Scioto Economic Development recieves more than $68,000

By Ivy Potter -

Over $68,000 has been awarded to the Scioto County Economic Development Department by Fluor-BWXT Portsmouth. “Out of that money $18,000 has gone towards our travels and expenses to Columbus, meeting with different liaisons up there, economic developers and state officials. Along with a couple of classes, the ODEA Summit, and other economic development related events,” said Scioto County Economic Development Director Robert Horton.

“$40,000 of that is being spent as we sit here for infrastructure studies to the waste water in the Haverhill area, which is also known as the Ohio River of the Industrial Corridor, which involves Scioto County and Lawrence County, they makeup this corridor. That study is for the waste water treatment, we’re looking into the future of water we hopefully eventually come to those properties down there, the industry that will be involved and we’re trying to get an average of the quality of water we’re going to have to try and treat as these companies hopefully come.”

Horton suggested that PureCycle Technologies coming to the DOW facility in Lawrence County is what prompted the two counties, Scioto and Lawrence to try to work together.

“This particular infrastructure we’re looking at will probably, the water treatment plant if it’s a new build, be built in Scioto County and some of its services will be in Lawrence County. So the two counties will have to come together and make an agreement on how that will be managed, so one county doesn’t get stuck. The commissioners in both counties are meeting and that will go on, but the study is almost complete. It’s been underway now for about two months,” said Horton. “The $9,940 of that $68,000 plus is going towards two studies at the airport industrial park area for a water study and a sewer study. That’s where that money has gone, and of course we can’t thank Fluor enough for their belief in our department and what we are doing. There are currently two applications for two more grants that we have submitted to Fluor, and those are under review for two new projects in Scioto County. One is in Portsmouth, and the other is in the county.”

Horton stated that Fluor has indicated they will back both of those upcoming projects. “It’s really exciting, not to mention Jobs Ohio is backing a third project in Portsmouth, and they’ve actually given us a letter of assistance, an obligation, for $250,000 towards that project, and Fluor that’s one of the projects we have requested a grant from them to up the $250,000.”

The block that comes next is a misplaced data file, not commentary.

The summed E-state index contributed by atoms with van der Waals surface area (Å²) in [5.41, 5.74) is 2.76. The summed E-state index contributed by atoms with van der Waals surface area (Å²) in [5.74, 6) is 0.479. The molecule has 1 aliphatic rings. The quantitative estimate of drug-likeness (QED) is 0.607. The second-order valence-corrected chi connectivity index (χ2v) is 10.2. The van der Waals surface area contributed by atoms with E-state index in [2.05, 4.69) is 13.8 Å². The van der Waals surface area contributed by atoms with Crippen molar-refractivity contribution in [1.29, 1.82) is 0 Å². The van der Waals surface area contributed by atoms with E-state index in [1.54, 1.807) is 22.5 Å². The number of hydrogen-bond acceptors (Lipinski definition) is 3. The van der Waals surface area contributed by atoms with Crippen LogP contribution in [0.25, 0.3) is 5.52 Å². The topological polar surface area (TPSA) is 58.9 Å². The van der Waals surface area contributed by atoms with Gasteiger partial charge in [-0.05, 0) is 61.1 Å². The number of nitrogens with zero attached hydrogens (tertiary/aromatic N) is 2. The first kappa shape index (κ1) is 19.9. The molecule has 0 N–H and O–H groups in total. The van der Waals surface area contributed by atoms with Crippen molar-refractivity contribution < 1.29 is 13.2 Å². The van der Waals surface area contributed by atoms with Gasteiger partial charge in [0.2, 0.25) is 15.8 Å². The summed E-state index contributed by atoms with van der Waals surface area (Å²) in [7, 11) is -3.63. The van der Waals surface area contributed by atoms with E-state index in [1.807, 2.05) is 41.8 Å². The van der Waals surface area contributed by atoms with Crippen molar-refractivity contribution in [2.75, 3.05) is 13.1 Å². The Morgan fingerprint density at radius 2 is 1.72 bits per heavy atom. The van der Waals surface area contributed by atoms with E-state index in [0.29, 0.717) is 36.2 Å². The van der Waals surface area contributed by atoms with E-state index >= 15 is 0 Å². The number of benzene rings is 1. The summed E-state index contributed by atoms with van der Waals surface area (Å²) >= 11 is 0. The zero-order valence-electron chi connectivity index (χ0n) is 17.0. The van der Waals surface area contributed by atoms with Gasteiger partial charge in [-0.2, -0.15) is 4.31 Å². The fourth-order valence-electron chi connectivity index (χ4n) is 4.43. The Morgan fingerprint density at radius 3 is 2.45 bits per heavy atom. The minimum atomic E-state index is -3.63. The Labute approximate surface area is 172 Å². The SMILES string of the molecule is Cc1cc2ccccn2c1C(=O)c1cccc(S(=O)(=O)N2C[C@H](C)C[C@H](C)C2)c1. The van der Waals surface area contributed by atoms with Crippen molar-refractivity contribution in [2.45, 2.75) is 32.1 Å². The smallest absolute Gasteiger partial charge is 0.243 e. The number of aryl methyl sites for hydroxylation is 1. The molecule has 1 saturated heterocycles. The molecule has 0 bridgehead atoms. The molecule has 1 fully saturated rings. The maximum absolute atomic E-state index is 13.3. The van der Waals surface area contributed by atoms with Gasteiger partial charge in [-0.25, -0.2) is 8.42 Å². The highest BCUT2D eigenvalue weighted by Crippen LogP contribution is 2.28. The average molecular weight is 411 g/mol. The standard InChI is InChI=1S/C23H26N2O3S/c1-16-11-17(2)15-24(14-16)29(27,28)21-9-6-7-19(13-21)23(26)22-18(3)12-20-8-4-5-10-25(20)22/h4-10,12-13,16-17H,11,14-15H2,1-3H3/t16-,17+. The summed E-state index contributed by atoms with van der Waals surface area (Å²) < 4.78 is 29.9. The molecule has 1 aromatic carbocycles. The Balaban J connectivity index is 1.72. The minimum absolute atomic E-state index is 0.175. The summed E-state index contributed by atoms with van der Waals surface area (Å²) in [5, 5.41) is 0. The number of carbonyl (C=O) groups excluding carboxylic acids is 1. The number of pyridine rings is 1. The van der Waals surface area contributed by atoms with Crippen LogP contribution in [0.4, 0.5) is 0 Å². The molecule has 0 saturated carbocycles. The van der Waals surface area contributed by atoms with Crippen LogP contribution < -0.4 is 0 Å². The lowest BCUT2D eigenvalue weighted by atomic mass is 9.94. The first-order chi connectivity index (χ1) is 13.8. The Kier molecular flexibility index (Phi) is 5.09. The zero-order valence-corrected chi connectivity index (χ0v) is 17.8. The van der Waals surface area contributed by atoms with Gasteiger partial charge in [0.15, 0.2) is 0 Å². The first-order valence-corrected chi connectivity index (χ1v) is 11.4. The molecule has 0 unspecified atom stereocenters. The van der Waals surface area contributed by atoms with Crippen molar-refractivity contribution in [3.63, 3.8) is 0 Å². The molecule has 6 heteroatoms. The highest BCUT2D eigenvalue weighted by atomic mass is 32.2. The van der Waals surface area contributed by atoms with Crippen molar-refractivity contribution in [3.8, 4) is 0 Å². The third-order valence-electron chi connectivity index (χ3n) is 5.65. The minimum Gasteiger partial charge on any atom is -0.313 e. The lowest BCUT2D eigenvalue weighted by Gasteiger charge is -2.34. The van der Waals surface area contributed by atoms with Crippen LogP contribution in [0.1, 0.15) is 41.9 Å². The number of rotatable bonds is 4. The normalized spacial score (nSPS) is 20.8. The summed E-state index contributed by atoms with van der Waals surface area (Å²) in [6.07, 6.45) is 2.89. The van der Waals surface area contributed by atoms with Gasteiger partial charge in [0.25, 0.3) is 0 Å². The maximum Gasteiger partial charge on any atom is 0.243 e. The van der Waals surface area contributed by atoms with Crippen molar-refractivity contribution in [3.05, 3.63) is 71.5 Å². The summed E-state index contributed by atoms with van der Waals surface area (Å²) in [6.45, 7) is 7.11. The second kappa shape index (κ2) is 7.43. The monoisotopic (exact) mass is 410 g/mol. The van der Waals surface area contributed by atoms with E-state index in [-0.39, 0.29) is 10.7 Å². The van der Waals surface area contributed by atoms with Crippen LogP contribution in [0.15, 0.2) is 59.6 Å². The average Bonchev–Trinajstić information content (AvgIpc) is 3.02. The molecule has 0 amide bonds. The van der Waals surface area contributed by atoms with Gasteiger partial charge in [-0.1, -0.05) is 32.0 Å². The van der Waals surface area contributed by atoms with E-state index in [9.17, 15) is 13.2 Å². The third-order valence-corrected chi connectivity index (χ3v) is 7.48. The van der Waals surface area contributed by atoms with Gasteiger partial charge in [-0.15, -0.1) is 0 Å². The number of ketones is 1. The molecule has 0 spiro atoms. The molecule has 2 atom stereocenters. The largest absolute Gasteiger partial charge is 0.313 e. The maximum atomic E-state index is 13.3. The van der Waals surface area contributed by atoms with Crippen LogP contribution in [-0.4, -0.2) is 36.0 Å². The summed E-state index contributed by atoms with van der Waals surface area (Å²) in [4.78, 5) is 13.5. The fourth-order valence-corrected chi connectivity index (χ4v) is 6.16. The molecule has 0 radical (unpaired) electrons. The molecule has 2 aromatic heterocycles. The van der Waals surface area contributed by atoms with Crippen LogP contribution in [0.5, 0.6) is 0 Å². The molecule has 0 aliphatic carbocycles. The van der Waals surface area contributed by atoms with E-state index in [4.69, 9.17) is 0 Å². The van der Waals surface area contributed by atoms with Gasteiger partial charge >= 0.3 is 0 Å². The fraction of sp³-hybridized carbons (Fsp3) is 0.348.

Horton stated he could not name those projects yet, but stated they were well underway. “It’s exciting to know you’ve got somebody like that in your backyard that’s helping you do what we’re trying to do, because not everyone understands what we do, they really don’t.”

“Along with Fluor, that also involves Joint Economic Development Initiative of Southern Ohio (JEDISO) which was formed out of four counties, Scioto, Pike, Ross and Jackson. Fluor actually created so that the monies from Fluor, which is the A-plant, is dispersed among these four counties and the way they derived that is because the people that used to work at the A-plant prior to it shutting down, a majority of those people came from these four counties. Those were the ones hurt the worst economically, and that’s what it’s all about. At JEDISO, I set on the board for our county, you submit these projects through JEDISO, we score them and then we submit them to Fluor and they go out. That’s been an awesome team, the four counties,” Horton said. “They understand economic development because they’re fighting it just as hard as we are for their own counties. It’s hard not to thank these people, you’ve got to thank them all the time Jim and Tim at Fluor have probably been the most supportive people I’ve had in my pocket for the last year that I’ve been here. They come in, they’re strictly non-biased, it doesn’t matter what they think or what they believe, they come in and look at a project for what it’s worth, what they think it will economically do for your county or for your cities, and all the decisions are made based purely on that, and that’s hard to find.”

Horton stated he feels like now is the right time for change. “I think we’re in a good position right now to make a change, we’re feeling a lot of positive, especially in the last four or five months and as we start to do more things for these companies they’re realizing “these guys are straight up, they don’t care what our politics are, they don’t care what we think, they’re doing it for the right reasons. I think we’re getting more flexible with them because of that. When I first took office it was a nightmare to say the least. What happened prior to me getting here was kind of a mess and everyone was pointing fingers at everyone else, I just looked at all of them and said I don’t care. I don’t live in the past, I live for the future and we’ve got to find common ground in order for the county to grow.”

By Ivy Potter

Reach: Ivy Potter (740)353-3101 Extension 1932

Reach: Ivy Potter (740)353-3101 Extension 1932